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Lubrifiants Hautes Performances
Made in France

Bearing Preparation Procedures

Avoidance of contaminants is essential for optimum performance and durability of your IKV fluorinated lubricants. The cleaning and preparation area should be clean and free from dust and potential contaminants.

In order to ensure optimum adhesion of the grease to the bearing surfaces, preparation of the substrate is required to include cleaning/ removal of other non fluorinated oils and corrosion protective coatings and protection of the bearings surfaces with a compatible fluorinated anti-corrosion reinforced coating.


  • Wear gloves and eye protection and do not eat or smoke whilst using.
  • The bearing surface must be clean of all trace impurities including protective waxes, greases, oils, cutting fluids, finger prints and protective films.
  • Removal of mineral oil, preservative fluids or other non-PFPE based greases are best performed using an aliphatic hydrocarbon solvent (white spirit). A bath may be used to clean components as long as they are rinsed with clean solvent before the next stage.
  • After cleaning, ensure that the bearings are completely dried and all traces are removed from the bearing surfaces and housings. Use clean, lint free material if surface wiping/ drying is required.
  • If bearing is being stored you may wish to apply a corrosion protection coating. This is also important where part of the bearing is not going to be greased and where corrosion protection is still required.
  • Apply IKV FLUOR and ZAROX lubricant using a dedicated cartridge gun, spatula or syringe—taking care not to contaminate the surfaces with bare fingers. The operational environment of the bearing must be taken in to consideration before greasing the bearings i.e. speed, load, size & bearing type. Please contact us for advice if you are unsure.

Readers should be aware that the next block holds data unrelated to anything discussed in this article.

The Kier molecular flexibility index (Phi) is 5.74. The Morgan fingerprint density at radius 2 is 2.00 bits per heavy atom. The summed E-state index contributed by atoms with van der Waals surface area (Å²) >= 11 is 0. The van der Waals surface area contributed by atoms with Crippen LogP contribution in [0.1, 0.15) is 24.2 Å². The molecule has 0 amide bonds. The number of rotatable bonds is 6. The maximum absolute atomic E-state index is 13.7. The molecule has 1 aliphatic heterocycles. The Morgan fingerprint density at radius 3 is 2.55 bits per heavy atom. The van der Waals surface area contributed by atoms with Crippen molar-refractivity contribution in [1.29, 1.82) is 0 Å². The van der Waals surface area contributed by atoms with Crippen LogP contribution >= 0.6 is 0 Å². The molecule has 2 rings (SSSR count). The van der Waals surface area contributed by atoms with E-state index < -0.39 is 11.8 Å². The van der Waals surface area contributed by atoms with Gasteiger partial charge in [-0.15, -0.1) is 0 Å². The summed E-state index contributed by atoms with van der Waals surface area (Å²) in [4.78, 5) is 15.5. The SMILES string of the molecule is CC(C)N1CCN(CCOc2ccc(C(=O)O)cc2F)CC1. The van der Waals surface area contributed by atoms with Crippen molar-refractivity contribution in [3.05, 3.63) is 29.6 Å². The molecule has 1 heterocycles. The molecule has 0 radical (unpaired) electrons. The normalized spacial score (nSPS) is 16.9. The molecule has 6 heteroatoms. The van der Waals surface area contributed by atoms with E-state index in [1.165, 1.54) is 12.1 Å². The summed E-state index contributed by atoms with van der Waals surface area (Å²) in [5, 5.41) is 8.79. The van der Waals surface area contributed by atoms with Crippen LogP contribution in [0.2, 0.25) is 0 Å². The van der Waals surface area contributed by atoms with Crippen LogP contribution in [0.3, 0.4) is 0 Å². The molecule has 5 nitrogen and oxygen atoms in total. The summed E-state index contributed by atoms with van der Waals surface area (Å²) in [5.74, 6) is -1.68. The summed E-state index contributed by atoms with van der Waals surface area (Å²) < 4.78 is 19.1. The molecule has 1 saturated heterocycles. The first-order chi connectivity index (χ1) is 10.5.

• Fluorinated lubricants are chemically resistant to non-fluorinated solvents.
  • Chlorinated solvents must be avoided as they can cause bearing corrosion.


By definition, the bearing is a built in or attached mechanical part, often standardised and designed to transfer movements, forces and torques with an excellent degree of effectiveness.
Bearings comprise rolling parts (balls, rollers, needles...) and where necessary are in sealed and additional cages or rolling rings.

Expansion gaps are specified by categories:




Cages are generally made of steel, but may be plastic or a cooper alloy. The latter two materials are larger and tend to rub more on the revolving body.

On the other hand they are more commonly used and the amount of lubricants to be added requires adjustment. This also applies when there are no cages on full complement bearings.

Bearings may be supplied sealed. Theses seals are called Z (shield on one side) or ZZ (shields on both sides) for metal seals or RS or 2 RS for synthetic material shields.

The bearing is selected by the equipment’s manufacturer according to operating conditions, assembly and available space. The type of bearing is mainly defined by the loads applied and the rotation speeds.

Bearings have an expansion gap in accordance with their operating temperatures to maintain as the parts expand.
Rings are also heat treated to ensure that the size of the parts remains stable during high temperature stressing.


These bearings are subject to a range of physical or environmental stresses and must ensure the proper the most effective operation of the material for the longuest period of time and at a proper operating noise level. In order to do this, the choice of lubricant is particularly important and requires the following:

  • Formation a film of oil to separate the contact areas for every load
  • Removal of heat
  • Sealing the bearing to prevent foreign, liquid or solid bodies from entering the mechanism
  • Reducing operating noise
  • Protecting the bearing against corrosion